The Recycled Plastic Bottle Greenhouse

A two liter clear pop bottle will make a quick, inexpensive greenhouse, perfect for starting a few seeds or propagating a plant cutting. I really like these for cuttings. They create a perfect starting climate for cuttings.

Start the project by using a clean two liter pop bottle. Use a serrated knife and cut near the bottom of the bottle. Most plastic bottles have a clear line about two inches from the bottom, where the straight sides begin to taper down.

Make the cut at least an inch above this line, so you’ll be able to fit the two sections back together. The pop bottle may want to move or pop on you so use extreme care when cutting.

Finish the cut either with the serrated knife or with scissors. I find scissors are easier for me to use.

You can place potting soil directly in the bottle bottom or use min pots. Little peat pots will work well. Some people make pots from toilet paper rolls cut down to 3 inches in height.

Plant your seeds or cuttings. If you use a rooting liquid or powder on the cutting they will root much quicker.

If needed, water the pots, and then fit the top of the bottle in place. There’s a trick to this – slide most of the top inside the base, then press your fingers against the last section to make an indent; this will enable you to slide the rest of the top inside the base. When you release the indent, that section should spring back out, creating a close seal all around. But if you don’t get a good seal, don’t worry – the plants won’t mind a little fresh air.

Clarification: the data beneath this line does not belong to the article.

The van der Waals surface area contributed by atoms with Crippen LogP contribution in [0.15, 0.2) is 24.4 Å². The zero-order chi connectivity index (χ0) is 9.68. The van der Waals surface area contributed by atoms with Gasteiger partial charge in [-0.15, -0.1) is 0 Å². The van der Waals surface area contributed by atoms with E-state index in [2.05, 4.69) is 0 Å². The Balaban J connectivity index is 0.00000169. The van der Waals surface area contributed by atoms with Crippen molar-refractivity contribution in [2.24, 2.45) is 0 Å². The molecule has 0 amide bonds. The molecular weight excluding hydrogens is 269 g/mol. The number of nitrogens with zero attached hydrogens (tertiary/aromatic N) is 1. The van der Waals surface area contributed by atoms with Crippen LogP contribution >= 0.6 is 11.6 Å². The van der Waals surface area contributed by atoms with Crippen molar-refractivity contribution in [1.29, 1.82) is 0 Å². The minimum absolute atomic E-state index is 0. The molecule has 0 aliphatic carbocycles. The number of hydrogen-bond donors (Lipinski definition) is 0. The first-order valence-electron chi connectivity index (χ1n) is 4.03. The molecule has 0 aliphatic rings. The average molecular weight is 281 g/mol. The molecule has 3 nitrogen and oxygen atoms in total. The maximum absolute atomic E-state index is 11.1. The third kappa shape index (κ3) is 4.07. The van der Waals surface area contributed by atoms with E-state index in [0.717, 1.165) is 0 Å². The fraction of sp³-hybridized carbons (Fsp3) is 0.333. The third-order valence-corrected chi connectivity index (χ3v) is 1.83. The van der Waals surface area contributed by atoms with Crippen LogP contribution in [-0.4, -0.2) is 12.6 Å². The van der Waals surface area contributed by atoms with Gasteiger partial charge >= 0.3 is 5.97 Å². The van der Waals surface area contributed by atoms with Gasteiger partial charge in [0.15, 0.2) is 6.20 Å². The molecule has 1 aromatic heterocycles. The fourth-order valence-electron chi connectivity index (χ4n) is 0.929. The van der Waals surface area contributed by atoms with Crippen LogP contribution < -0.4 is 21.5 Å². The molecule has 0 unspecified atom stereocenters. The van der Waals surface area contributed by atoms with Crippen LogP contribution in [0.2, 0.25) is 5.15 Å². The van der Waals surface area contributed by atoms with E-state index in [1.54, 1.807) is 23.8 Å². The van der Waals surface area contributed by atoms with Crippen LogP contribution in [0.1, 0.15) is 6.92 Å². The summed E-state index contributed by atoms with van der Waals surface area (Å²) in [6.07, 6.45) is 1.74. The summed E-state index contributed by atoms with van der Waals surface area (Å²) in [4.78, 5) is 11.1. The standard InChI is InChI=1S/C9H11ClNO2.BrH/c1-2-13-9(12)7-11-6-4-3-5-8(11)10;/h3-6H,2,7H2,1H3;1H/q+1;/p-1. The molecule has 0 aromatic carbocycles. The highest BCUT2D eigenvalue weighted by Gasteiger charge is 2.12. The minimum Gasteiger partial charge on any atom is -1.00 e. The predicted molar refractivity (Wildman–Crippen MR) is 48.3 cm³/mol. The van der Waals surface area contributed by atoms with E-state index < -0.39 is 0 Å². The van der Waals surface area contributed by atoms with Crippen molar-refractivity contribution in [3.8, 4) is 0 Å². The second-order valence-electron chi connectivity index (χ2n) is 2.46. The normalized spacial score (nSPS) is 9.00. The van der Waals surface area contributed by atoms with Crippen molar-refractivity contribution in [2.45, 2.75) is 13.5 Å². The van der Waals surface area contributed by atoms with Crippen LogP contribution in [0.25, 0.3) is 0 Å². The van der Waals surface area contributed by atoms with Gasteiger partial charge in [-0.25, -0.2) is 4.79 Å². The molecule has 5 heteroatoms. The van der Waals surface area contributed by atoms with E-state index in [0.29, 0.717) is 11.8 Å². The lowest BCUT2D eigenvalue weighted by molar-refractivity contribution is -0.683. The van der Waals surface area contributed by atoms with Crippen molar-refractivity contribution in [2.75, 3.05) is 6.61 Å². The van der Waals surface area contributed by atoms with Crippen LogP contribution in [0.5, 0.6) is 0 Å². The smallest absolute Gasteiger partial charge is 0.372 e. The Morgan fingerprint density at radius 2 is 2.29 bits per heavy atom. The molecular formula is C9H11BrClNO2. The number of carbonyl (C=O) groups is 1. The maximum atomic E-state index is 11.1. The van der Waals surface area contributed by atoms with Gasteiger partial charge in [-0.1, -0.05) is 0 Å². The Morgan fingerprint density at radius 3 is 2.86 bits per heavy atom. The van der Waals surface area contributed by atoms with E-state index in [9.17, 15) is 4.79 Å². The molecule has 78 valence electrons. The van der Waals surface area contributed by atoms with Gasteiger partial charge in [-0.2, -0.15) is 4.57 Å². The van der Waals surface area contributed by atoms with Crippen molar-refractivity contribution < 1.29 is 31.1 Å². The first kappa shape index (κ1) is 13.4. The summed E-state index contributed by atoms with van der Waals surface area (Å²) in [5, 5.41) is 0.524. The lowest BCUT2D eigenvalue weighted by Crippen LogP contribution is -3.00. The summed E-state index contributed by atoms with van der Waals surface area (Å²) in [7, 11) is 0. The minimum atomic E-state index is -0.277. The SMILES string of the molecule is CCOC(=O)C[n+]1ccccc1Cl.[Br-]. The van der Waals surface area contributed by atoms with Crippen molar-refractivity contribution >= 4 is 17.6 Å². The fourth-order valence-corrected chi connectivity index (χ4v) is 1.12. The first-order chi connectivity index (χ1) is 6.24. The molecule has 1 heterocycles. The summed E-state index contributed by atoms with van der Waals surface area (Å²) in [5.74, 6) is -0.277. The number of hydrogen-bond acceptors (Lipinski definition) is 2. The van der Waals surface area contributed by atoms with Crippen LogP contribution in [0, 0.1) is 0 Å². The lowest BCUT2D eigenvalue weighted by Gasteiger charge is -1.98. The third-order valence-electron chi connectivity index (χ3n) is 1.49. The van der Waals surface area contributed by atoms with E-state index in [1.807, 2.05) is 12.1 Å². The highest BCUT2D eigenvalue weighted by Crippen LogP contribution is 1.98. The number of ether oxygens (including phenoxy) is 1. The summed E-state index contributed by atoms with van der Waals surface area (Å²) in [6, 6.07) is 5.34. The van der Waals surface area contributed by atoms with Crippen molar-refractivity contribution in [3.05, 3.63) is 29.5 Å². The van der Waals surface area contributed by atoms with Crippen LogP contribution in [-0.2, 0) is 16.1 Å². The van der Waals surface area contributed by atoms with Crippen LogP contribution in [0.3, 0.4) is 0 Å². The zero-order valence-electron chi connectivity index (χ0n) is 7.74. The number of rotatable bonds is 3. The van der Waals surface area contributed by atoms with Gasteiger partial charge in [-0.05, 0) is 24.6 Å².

Set the bottle greenhouse in a sunny windowsill and observe the humidity level over the next few days. I also like to set the bottle on a TV or refrigerator if the area gets sunlight. You get bottom heat this way, which is beneficial to many plants.

A slight film of moisture collecting on the sides of the bottle will add humidity to the air in the bottle, which is good. But if water starts to run down the sides, open the top of the bottle for a while to reduce the humidity. Too much liquid will cause soggy soil and possibly soil mold.

When the last frost date approaches, you can begin setting the bottle outside on warm days. This will allow the plants to adjust to full sunlight. For the last week or so before planting, you should also remove the top of the bottle. This will let the seedlings harden off and acclimate to the sunlight and wind. This is a very important step and overlooked my many gardeners.

I also use clear pop bottle in the garden in early spring to cover small seedlings at night for protection form the cold and even insects.

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Denise

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